Even though Cortona is quite small, it boasts beautiful churches and museums featuring Etruscan and Renaissance artefacts. Start your visit in Piazza della Repubblica, where the Palazzo Comunale stands, and continue with the Diocesan Museum (with the painting of the Annunciation by Beato Angelico) and the MAEC (the Etruscan Academy Museum of the City of Cortona). Looking for other places to visit? Head to the Girifalco Fortress and the Franciscan hermitage Le Celle, just outside the town.
When you see it from a distance, Pitigliano looks like a painting, with its houses perched on a spur of tuff. Pitigliano is a stunning medieval town in the Maremma area of Tuscany, also known as Piccola Gerusalemme, or “Little Jerusalem”. This area has been inhabited since Etruscan times and from the 1500s onwards, Pitigliano greeted a growing Jewish community (hence the nickname “Little Jerusalem”).
The town is quite small, so you can take a walk and visit the picturesque medieval centre, the Jewish ghetto with a small museum and the restored synagogue, and the narrow streets. Read also: A day trip to Pitigliano in the heart of Maremma.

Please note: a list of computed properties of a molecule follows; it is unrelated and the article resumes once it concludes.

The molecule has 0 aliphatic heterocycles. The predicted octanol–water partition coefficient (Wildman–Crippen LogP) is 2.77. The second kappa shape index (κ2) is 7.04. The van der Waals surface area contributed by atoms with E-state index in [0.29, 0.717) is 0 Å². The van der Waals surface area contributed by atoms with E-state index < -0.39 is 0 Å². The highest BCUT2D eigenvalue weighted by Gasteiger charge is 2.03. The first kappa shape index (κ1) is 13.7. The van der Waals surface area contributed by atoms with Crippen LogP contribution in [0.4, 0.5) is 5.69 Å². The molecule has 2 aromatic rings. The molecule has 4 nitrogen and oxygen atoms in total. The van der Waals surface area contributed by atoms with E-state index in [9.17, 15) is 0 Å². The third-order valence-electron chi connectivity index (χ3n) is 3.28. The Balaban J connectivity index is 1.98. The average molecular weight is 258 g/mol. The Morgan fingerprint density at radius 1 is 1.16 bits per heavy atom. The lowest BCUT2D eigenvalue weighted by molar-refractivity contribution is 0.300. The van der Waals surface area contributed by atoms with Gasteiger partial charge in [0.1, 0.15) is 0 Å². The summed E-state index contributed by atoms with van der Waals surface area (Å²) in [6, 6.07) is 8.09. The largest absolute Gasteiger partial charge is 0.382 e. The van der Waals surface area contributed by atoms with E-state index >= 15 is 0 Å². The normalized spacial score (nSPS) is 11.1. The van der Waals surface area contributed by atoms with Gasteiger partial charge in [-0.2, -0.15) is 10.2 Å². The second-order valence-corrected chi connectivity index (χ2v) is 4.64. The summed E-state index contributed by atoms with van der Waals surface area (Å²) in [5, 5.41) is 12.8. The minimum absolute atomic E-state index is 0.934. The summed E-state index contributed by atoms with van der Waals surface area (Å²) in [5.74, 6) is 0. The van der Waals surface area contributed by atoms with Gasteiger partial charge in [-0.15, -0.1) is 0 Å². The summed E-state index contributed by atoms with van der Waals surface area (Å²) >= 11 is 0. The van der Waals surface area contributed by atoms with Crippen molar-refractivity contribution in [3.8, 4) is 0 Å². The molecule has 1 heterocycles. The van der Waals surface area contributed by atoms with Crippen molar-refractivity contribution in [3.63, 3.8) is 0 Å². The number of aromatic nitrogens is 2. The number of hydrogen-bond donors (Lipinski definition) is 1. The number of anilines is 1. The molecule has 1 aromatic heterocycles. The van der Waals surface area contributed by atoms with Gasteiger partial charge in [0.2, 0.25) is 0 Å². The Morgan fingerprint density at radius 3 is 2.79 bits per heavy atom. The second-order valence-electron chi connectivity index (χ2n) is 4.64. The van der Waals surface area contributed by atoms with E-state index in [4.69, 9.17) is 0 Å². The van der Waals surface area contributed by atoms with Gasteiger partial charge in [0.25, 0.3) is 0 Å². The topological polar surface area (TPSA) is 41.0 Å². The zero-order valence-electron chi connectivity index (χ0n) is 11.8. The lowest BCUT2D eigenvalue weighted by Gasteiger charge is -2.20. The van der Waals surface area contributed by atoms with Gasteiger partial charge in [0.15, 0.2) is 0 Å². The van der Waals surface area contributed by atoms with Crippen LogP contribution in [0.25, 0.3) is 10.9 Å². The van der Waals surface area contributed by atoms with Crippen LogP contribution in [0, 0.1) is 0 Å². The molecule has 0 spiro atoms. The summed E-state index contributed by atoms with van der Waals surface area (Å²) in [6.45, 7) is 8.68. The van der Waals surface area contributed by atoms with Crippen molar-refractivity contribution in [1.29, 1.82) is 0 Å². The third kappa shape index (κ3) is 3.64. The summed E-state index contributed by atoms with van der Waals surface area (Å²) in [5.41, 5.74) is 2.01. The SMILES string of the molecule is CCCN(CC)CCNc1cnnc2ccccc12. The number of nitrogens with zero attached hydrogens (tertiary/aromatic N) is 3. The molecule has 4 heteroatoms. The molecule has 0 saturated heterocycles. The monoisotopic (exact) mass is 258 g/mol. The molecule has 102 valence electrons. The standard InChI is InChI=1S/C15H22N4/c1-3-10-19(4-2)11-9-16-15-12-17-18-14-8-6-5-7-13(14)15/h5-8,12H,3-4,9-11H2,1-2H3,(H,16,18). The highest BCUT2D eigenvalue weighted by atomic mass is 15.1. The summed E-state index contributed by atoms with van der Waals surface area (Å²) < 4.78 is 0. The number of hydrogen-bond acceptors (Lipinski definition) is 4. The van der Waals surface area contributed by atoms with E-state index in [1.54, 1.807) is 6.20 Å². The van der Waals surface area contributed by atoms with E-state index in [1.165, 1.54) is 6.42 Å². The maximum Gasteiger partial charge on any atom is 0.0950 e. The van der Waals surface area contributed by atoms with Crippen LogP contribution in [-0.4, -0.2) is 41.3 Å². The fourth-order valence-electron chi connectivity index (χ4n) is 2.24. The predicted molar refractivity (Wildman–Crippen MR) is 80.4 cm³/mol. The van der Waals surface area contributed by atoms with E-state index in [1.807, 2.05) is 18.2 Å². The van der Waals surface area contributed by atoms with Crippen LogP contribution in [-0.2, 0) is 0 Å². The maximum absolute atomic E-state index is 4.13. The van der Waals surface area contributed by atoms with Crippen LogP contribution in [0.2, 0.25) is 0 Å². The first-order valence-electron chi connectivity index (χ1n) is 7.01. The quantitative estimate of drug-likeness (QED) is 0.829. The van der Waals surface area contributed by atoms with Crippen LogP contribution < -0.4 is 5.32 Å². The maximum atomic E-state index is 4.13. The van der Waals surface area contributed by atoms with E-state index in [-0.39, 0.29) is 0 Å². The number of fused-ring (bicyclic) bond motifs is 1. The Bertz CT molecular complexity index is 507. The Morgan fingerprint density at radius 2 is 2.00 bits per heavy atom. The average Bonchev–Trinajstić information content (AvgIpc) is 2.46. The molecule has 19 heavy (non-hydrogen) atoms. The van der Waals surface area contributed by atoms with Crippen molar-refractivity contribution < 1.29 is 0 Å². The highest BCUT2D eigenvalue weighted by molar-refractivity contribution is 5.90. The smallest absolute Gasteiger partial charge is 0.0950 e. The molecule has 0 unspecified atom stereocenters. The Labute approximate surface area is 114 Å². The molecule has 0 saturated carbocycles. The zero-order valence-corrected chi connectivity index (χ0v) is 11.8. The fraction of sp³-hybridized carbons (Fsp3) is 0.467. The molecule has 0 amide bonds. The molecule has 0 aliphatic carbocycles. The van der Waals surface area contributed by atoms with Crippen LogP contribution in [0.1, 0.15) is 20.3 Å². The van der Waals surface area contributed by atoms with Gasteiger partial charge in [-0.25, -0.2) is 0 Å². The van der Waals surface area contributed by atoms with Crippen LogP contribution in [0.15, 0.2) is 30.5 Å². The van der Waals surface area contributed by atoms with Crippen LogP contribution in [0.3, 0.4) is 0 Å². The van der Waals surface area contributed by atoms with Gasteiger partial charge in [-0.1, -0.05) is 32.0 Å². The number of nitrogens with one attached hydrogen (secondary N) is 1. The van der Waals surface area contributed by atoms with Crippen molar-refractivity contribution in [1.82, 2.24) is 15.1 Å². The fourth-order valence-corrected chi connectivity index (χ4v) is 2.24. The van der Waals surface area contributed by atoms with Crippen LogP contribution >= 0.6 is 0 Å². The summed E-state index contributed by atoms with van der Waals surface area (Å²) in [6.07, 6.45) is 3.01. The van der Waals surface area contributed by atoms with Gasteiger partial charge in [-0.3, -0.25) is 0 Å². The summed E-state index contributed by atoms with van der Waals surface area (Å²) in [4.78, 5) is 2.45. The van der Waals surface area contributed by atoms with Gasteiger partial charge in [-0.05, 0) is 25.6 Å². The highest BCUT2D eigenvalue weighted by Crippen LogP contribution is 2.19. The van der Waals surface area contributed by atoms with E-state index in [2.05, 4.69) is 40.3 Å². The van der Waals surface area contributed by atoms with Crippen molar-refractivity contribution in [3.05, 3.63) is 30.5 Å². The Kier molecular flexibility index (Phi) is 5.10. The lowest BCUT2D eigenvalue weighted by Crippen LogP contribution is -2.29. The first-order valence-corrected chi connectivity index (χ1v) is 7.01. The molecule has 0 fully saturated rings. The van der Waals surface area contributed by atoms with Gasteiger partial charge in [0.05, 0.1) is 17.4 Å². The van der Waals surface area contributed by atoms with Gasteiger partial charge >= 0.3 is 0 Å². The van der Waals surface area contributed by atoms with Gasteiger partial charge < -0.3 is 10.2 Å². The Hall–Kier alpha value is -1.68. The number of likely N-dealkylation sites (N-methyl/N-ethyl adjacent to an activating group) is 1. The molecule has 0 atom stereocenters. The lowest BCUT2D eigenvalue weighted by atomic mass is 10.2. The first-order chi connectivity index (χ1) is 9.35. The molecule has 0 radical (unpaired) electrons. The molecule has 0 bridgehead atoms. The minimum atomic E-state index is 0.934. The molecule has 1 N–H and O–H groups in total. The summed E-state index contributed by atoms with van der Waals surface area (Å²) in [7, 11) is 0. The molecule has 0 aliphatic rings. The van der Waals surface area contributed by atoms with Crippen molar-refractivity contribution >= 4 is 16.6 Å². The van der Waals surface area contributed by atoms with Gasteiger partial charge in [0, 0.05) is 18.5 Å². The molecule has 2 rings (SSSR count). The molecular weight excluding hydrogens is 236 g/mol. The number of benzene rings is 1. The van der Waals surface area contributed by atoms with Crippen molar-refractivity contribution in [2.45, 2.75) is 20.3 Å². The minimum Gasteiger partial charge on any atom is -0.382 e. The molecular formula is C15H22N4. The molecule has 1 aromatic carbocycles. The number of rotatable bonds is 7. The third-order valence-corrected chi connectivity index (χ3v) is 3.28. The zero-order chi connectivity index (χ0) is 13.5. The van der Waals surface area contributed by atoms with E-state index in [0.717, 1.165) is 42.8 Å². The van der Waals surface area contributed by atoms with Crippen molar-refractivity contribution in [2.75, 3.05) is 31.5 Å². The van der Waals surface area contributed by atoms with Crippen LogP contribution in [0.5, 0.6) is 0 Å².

Poppi is located between Florence (about 40 km east) and Arezzo (about 30 km northwest), in the Casentino area and is considered as one of the most beautiful towns in Italy by I Borghi più belli d’Italia. The town is a part of the National Park of the Casentinesi Forests, Monte Falterona and Campigna. The 13th-century castle of Conti Guidi crowns Poppi.
Inside this castle there’s a beautiful courtyard, a staircase, a library full of medieval manuscripts and a chapel with frescoes by Taddeo Gaddi. Don’t miss the Camaldoli Hermitage, the ancestral seat of the Camaldolesi monastic order. Read more here: Poppi: the walled city with a wonderful castle in the Casentino area.